Most read story 2022

The George Institute’s top 5 most read stories of 2023!

2023 has been another significant and pivotal year for The George Institute for Global Health. Our team has continued to deliver ground-breaking research across our strategic pillars of better care, better treatments and healthier societies. We’ve forged new research partnerships and welcomed new leadership across our offices.

As we look forward to new milestones and achievements in 2024, let's take a look at the stories that captured our readers' attention this year!

Are plant-based meats really better for us than the real thing?

Research led by Maria Shahid found that despite the growing popularity of plant-based meat substitutes, there is very little evidence of the actual health impact of these products.

The team concluded that until more is known about the health impacts of plant-based meat analogues and there are recommendations on how to include them as part of a healthy balanced diet, it's best to eat them in moderation.

Destination for Safety 2024 revealed as Delhi

We were excited to announce that Safety 2024 - the 15th World Conference on Injury Prevention and Safety Promotion - is to be held in Delhi, hosted by The George Institute India.

The theme for Safety 2024 - Emerging Challenges in Injury Prevention: transformation and resilience for a safer world - reflects these aims with a “co-design” and “co-benefit” agenda, encouraging researchers and practitioners to look beyond just injury or violence prevention to inclusive and broader actions which can affect health such as air quality and climate change.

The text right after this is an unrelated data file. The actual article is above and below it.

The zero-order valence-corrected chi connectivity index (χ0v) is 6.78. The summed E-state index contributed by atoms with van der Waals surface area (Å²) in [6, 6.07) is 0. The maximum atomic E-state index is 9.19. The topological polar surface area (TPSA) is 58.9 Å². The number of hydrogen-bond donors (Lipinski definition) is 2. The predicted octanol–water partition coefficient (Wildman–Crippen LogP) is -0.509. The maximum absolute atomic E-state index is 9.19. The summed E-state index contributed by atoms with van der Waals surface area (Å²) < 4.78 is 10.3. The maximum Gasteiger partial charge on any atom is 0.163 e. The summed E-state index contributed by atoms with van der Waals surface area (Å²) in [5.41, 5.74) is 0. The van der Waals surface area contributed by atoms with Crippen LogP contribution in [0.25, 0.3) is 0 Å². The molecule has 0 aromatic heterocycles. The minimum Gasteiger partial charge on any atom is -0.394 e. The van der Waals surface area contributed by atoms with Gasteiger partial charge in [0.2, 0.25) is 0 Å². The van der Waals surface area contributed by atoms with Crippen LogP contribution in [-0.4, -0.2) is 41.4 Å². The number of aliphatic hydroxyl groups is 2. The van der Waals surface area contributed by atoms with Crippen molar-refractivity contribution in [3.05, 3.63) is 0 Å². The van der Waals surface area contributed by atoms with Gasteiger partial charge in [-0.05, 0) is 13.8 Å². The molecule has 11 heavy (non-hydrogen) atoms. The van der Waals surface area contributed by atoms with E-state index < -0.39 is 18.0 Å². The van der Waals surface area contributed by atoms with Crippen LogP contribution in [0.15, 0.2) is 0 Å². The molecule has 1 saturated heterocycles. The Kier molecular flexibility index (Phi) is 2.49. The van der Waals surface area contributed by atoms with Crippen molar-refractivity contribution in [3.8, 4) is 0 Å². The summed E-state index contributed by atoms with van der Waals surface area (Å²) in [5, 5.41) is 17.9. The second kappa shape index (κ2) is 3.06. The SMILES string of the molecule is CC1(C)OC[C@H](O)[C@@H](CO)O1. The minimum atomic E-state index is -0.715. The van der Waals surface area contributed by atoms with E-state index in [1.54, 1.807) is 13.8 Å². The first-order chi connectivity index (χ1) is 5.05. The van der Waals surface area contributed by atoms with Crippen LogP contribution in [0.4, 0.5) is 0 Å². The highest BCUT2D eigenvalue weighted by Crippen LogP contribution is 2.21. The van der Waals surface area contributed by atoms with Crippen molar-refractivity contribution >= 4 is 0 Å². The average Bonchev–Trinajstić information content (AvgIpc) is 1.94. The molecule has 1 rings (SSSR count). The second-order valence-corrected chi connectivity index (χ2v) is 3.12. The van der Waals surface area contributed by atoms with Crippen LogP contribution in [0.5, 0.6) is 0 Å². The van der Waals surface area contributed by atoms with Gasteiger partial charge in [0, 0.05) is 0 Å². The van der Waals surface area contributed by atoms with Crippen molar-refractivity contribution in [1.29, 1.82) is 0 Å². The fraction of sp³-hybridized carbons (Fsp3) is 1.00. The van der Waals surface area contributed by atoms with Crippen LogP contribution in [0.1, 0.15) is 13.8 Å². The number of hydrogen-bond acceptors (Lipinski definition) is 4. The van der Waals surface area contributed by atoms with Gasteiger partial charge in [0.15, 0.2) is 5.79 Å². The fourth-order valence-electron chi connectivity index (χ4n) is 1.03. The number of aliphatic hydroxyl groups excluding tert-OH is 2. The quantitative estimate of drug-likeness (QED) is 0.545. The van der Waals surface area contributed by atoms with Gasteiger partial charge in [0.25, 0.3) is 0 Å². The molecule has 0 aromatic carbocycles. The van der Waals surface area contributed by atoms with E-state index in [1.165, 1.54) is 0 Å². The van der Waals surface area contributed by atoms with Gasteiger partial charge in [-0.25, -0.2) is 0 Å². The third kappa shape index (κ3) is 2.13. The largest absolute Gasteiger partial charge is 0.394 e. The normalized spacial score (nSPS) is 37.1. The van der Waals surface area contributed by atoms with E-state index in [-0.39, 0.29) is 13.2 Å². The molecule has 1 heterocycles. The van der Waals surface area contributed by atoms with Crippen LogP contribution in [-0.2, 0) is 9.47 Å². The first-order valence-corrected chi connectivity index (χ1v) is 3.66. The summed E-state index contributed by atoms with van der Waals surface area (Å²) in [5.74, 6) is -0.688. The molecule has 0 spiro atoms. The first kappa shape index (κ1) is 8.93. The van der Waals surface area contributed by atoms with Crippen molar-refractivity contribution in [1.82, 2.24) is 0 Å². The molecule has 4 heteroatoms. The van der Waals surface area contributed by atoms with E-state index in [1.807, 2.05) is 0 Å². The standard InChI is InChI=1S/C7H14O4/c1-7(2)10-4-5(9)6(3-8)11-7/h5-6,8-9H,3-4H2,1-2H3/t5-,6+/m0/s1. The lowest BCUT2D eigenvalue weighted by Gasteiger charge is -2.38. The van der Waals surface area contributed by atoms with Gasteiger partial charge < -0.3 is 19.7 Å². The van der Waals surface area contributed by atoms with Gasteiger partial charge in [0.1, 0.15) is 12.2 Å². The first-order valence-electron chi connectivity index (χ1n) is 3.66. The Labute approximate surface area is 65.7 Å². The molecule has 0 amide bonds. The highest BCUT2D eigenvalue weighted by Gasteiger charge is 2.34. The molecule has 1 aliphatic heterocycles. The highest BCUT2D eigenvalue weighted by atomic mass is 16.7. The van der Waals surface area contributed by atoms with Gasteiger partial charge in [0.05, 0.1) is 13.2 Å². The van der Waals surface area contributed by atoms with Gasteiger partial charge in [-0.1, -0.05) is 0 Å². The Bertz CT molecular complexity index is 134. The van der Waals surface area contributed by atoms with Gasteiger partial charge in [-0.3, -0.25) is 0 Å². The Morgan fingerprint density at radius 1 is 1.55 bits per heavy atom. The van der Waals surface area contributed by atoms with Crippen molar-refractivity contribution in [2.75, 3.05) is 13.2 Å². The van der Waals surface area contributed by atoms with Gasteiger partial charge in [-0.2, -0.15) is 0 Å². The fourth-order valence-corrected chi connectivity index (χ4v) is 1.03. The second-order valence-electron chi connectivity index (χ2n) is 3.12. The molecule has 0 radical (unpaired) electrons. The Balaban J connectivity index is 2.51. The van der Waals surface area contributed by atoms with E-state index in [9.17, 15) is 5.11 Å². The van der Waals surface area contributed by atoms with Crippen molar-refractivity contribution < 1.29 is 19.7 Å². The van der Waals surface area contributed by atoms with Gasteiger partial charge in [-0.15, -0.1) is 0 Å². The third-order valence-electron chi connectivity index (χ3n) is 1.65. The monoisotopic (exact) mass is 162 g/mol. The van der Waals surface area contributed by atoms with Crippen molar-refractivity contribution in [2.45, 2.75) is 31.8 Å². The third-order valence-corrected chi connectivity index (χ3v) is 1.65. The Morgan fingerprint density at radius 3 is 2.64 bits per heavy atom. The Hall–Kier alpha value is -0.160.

Why is Mongolia the stroke capital of the world and what can be done?

Research in collaboration with the Institute of Medical Sciences in Mongolia found the burden of stroke in Mongolia affects a much younger population compared to high-income countries (HICs). Stroke in Mongolia occur at a mean age of 60 years, which is at least 10 years earlier than the average age in HICs.

Apart from highlighting the age disadvantage, the study also revealed that the incidence of haemorrhagic stroke, which is caused by bleeding into the brain from a ruptured blood vessel. In Mongolia, the incidence of haemorrhagic stroke is several-fold higher than anywhere elsewhere in the world.

New study shows common blood pressure meds under-used for migraine

The first known large-scale review of international studies on the positive effect of blood pressure (BP) medicines across all classes in preventing migraine showed that these common drugs could be used much more widely, at a lower cost, than is the case with current practice.

Results indicated that not all BP medications are equally effective in preventing migraine. The George Institute will soon publish a further review to give more insight into which of the various mechanisms are most effective.

Food industry failing to meet Government’s Health Star Rating targets

In November - a new report found that Australia’s food industry is failing to meet the already low targets for displaying Health Star Ratings (HSRs) on product packaging by a significant margin.

The 2023 State of the Food Supply Report also highlighted how the food industry is preferentially applying HSRs to healthier categories and avoiding showing star ratings on the packaging of low-rating, less healthy items. With HSRs still missing on more than half of all products, consumers are being denied the chance to use this information.